If snacking was a sport, I think I’d do well. Here’s some of the quick eats, good and bad, that we’ve willingly put in our bodies in the past two months:
A Pork Belly Sandwich
Temporary and hyped up, pop-up shops are in. The newest addition to the Toronto scene is the much talked about Come and Get It on Spadina & Queen. Their current offerings are sandwiches, poutines and salads with the choice of Hawaiian Pork Belly, Chipotle Beef Short Rib, Granny Smith Chicken Caesar, and Herbed Crunchy Green Beans. Obviously, we went for the pork belly sandwich ($8), which came with a pineapple salsa, pickled red onions and crackling. Unfortunately, it wasn’t as meaty as Porchetta & Co’s and the pineapple salsa was rather flavourless.
Come and Get It
170 Spadina Ave. | Tweet Tweet
A Salad (Pork Rind)
Speaking of more pork…! Agave Y Aguacate‘s new menu features a pork rind salad ($7). While not necessarily a heavy or warm snack, it had enough weight and bite to feel right for winter. (Whereas the flank steak salad from their spring-summer menu was light and refreshing. Hoping it’s coming back…) I would recommend having some gum on hand though, because the guacamole that the pork rind sits on is loaded with garlic.
Agave Y Aguacate
214 Augusta Ave | Tweet Tweet
I’m quite serious when I say this: there is nothing like warm Korean food in winter. Nothing. That’s a fact.
Last month, my friend came down to visit me at work with a big box of Korean fish-shaped waffle cakes called Bungeoppang; the Japanese version, which differs a bit, is called Taiyaki. The ones my friend bought were warm and very filling, with scoops of red beans and green matcha flavoured beans nestled inside. In Japan, taiyaki fillings can also include chocolate, custard and even sausage! We’ve even had ones with strawberries and blueberries inside. They’re piping hot when they come out of the waffle iron, which makes them perfect hand warmers when you’re out fighting against the cold. You can find the little fishies at Korean-Japanese food stalls across downtown Toronto, including: P.A.T. on Bloor Street, Pancho’s Bakery in Kensington (next to Agave Y Aguacate), and the Dundas West and Bathurst food market stalls. If you find that you’ve bought yourself one too many, you can always save it for home and reheat it in a toaster or maybe a pan.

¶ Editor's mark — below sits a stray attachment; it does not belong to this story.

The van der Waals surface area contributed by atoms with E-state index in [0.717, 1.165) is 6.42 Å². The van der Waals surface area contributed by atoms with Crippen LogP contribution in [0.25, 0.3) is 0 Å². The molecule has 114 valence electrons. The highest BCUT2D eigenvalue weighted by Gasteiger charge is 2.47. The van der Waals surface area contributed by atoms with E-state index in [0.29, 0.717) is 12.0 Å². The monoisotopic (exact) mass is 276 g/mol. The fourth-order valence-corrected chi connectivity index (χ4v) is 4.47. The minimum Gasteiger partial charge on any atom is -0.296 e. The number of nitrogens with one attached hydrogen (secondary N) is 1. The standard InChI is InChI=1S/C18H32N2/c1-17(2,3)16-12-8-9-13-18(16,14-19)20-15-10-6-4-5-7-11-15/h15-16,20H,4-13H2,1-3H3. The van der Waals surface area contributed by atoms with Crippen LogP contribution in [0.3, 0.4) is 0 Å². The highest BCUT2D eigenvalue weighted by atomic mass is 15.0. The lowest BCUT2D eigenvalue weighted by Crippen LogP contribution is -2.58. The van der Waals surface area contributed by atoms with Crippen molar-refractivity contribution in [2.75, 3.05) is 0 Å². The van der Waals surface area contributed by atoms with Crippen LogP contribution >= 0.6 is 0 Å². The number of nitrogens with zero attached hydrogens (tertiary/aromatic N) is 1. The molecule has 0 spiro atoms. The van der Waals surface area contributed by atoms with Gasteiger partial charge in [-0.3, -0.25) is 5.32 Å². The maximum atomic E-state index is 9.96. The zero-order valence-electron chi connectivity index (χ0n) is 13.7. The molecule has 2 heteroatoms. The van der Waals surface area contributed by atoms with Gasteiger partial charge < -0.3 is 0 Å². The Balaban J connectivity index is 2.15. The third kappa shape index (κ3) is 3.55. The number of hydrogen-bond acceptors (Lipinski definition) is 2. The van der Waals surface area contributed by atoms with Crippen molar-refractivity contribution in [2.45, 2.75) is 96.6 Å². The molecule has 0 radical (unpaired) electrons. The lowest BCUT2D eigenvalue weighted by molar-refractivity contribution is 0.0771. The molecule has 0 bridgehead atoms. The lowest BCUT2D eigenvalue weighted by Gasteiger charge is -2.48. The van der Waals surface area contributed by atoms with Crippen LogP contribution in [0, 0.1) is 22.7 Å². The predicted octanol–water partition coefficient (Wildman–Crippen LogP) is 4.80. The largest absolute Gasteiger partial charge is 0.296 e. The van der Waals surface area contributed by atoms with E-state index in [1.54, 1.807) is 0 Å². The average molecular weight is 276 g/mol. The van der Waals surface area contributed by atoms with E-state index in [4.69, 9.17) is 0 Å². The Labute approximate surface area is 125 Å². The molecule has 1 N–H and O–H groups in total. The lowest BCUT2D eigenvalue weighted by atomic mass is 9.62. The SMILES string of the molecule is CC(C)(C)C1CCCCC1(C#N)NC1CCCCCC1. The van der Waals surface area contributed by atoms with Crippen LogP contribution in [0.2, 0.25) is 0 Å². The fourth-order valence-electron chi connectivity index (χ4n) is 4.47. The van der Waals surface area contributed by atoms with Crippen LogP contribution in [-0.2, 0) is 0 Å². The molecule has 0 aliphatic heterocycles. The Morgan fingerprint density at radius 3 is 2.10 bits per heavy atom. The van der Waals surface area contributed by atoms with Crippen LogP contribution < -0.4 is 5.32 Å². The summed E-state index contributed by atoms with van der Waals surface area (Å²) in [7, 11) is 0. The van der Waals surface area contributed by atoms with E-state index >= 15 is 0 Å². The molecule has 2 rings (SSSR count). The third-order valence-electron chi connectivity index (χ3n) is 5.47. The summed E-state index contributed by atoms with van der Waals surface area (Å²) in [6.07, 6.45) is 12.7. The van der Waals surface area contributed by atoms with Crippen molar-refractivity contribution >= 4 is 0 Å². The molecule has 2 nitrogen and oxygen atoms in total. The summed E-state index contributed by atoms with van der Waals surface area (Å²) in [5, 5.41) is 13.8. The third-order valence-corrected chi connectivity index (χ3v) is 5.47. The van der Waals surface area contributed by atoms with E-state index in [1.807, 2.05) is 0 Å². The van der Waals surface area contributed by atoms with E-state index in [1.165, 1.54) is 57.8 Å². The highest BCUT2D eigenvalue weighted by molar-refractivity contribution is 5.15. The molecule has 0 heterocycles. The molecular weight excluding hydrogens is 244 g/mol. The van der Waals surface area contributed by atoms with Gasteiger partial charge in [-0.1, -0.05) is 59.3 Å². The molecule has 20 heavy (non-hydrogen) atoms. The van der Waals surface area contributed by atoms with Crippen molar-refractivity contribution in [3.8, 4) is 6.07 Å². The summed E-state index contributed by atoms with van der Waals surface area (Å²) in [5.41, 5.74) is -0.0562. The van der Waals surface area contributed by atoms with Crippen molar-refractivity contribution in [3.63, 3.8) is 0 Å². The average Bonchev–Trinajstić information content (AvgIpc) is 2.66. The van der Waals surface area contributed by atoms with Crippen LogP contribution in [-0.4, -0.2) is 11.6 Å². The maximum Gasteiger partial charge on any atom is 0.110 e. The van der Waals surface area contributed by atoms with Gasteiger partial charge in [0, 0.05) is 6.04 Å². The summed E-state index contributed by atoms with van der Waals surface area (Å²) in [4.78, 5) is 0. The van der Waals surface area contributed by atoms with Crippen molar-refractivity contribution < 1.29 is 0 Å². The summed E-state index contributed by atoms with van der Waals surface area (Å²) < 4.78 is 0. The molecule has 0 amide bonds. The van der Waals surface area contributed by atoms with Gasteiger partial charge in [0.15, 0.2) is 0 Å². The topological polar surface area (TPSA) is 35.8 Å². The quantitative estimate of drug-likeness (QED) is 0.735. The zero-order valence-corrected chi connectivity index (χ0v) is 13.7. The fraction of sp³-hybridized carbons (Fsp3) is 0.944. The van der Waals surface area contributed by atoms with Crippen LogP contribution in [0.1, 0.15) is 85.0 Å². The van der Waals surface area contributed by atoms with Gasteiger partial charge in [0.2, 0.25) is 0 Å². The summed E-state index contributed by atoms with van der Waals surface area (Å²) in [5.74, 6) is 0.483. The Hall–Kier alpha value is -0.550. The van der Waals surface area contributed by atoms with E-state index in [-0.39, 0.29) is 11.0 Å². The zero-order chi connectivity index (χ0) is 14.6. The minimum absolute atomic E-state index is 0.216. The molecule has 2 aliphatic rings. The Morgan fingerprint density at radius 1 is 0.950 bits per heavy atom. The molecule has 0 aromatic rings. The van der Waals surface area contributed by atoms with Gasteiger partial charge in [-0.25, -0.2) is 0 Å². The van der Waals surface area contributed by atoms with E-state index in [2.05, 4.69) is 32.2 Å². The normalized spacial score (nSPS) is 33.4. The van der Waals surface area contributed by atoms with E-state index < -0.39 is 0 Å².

W Burger Bar can be a hit or miss. They’re refreshing in that it’s one of the few downtown burger joints that don’t claim that they are offering you 100% organic, grass-fed beef, but their burgers can be mediocre at best. They’re better as an after work hang out for drinks and a quick meal if you’re around College Park, and even better during the summer when they have their slider and fries combo specials. In our most recent visit, we opted to share a slider plate ($17.99) that came with Angus, lamb, bison, Kobe beef , turkey, and pulled pork. The stand outs were the Kobe beef and Angus burger. The turkey tasted like falafel and the pulled pork was dry. You can’t go wrong with the fries though.
A Montreal-style Hot Dog
Steamies is a Montreal-style hot dog. I don’t really get hot dog culture, but New York and Chicago have made it a thing, and Montreal has steamies – and as does Toronto now. We got the original all-dressed Montreal, topped with a slaw, mustard and onion. While nothing extraordinary, the place will probably be the nicest smelling hole in the wall you’ll ever go to; it’s connected to The Big Chill and smells like ice-cream and waffles.
The Little Dog Steamies and Fries
566 College St. | Yelp